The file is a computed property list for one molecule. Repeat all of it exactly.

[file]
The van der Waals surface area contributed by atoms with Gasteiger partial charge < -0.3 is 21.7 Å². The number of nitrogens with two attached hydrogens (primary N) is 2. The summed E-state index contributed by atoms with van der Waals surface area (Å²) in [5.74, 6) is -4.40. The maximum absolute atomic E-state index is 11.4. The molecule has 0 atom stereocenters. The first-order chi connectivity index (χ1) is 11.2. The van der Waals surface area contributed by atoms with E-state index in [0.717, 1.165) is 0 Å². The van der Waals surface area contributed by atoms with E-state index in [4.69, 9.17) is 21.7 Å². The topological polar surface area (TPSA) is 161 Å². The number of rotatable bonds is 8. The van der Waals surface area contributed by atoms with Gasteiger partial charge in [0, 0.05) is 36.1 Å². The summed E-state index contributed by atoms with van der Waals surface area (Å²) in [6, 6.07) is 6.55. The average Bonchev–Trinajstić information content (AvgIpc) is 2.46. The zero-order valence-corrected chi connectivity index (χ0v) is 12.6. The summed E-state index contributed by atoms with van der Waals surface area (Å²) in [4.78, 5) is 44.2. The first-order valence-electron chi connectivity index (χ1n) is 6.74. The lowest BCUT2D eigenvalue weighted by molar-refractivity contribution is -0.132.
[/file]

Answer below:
The van der Waals surface area contributed by atoms with Gasteiger partial charge < -0.3 is 21.7 Å². The number of nitrogens with two attached hydrogens (primary N) is 2. The summed E-state index contributed by atoms with van der Waals surface area (Å²) in [5.74, 6) is -4.40. The maximum absolute atomic E-state index is 11.4. The molecule has 0 atom stereocenters. The first-order chi connectivity index (χ1) is 11.2. The van der Waals surface area contributed by atoms with E-state index in [0.717, 1.165) is 0 Å². The van der Waals surface area contributed by atoms with E-state index in [4.69, 9.17) is 21.7 Å². The topological polar surface area (TPSA) is 161 Å². The number of rotatable bonds is 8. The van der Waals surface area contributed by atoms with Gasteiger partial charge in [0, 0.05) is 36.1 Å². The summed E-state index contributed by atoms with van der Waals surface area (Å²) in [6, 6.07) is 6.55. The average Bonchev–Trinajstić information content (AvgIpc) is 2.46. The zero-order valence-corrected chi connectivity index (χ0v) is 12.6. The summed E-state index contributed by atoms with van der Waals surface area (Å²) in [4.78, 5) is 44.2. The first-order valence-electron chi connectivity index (χ1n) is 6.74. The lowest BCUT2D eigenvalue weighted by molar-refractivity contribution is -0.132.